Monday, February 07, 2005

Zunes: A Critique of the Most Misleading Statements in the Foreign Policy Segments of President Bush’s 2005 State of the Union Address: "While Bush is the first president to so explicitly call for the establishment of a Palestinian state alongside Israel, there are serious questions as to what kind of “state” he has in mind. He has refused to endorse the Geneva Initiative, the model peace agreement signed in December 2003 by leading Israeli and Palestinian moderates which calls for the withdrawal of Israeli occupation forces and colonists from lands seized in the 1967 (with minor and reciprocal border adjustments), a shared co-capital in Jerusalem, strict security guarantees for Israel, and no mass return of Palestinian refugees into Israel. Instead, President Bush has endorsed the Sharon Plan, which – while calling for the withdrawal of Israel’s illegal settlements from the occupied Gaza Strip – allows Israel to annex the vast majority of its illegal settlements in the occupied West Bank and surrounding Palestinian lands, leaving the Palestinians with only a series of small non-contiguous cantons surrounded by Israel. Israel would control the air space, water resources, and the movement of people and goods within the archipelago of Palestinian territory as well as between this Palestinian territory and neighboring Egypt and Jordan. In short, the “Palestinian state” that Bush envisions appears to bear a far closer resemblance to the infamous Bantustans of apartheid South Africa than a viable independent country."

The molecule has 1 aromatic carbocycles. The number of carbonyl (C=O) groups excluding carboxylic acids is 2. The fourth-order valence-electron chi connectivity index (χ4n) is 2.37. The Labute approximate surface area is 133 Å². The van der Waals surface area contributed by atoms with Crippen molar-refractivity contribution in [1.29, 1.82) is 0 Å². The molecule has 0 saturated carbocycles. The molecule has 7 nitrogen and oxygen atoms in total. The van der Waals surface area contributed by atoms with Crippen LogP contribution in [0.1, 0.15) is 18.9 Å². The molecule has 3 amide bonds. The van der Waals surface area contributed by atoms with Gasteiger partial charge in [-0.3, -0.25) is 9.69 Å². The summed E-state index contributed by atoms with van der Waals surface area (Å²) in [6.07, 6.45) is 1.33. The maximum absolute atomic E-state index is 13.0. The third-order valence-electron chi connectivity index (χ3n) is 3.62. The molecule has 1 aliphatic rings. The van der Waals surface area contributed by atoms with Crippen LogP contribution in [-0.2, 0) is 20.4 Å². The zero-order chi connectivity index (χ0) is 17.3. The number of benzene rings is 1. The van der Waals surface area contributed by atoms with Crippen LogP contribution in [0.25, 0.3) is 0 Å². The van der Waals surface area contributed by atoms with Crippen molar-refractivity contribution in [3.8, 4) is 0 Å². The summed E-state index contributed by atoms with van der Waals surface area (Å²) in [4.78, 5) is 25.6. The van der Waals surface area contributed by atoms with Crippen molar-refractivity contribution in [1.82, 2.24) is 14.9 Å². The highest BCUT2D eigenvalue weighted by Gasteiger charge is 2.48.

"Despite the many problems and limitations of the January 30 Iraqi election, it was indeed a remarkable testament of the Iraqi people’s desire for self-determination and for accountable government. However, little credit should be given to President Bush. It should be remembered that Bush administration, during most of the first year of the U.S. occupation, strongly opposed holding direct elections. Initially, the United States supported the installation of Ahmed Chalabi or some other compliant exile as leader of Iraq. Then, U.S. officials tried to keep their viceroy Paul Bremer in power indefinitely. Next, the Bush administration pushed for a caucus system where appointees of American appointees would choose the new government. It was only after Ayatollah Sistani brought hundreds of thousands of Shiites out onto the streets in January 2004 demanding direct elections did President Bush give in, but – instead of going ahead with the poll in May as proposed – he postponed it until the following January after the security situation had deteriorated so badly that most of the large and important Sunni Arab minority was unable or unwilling to participate."

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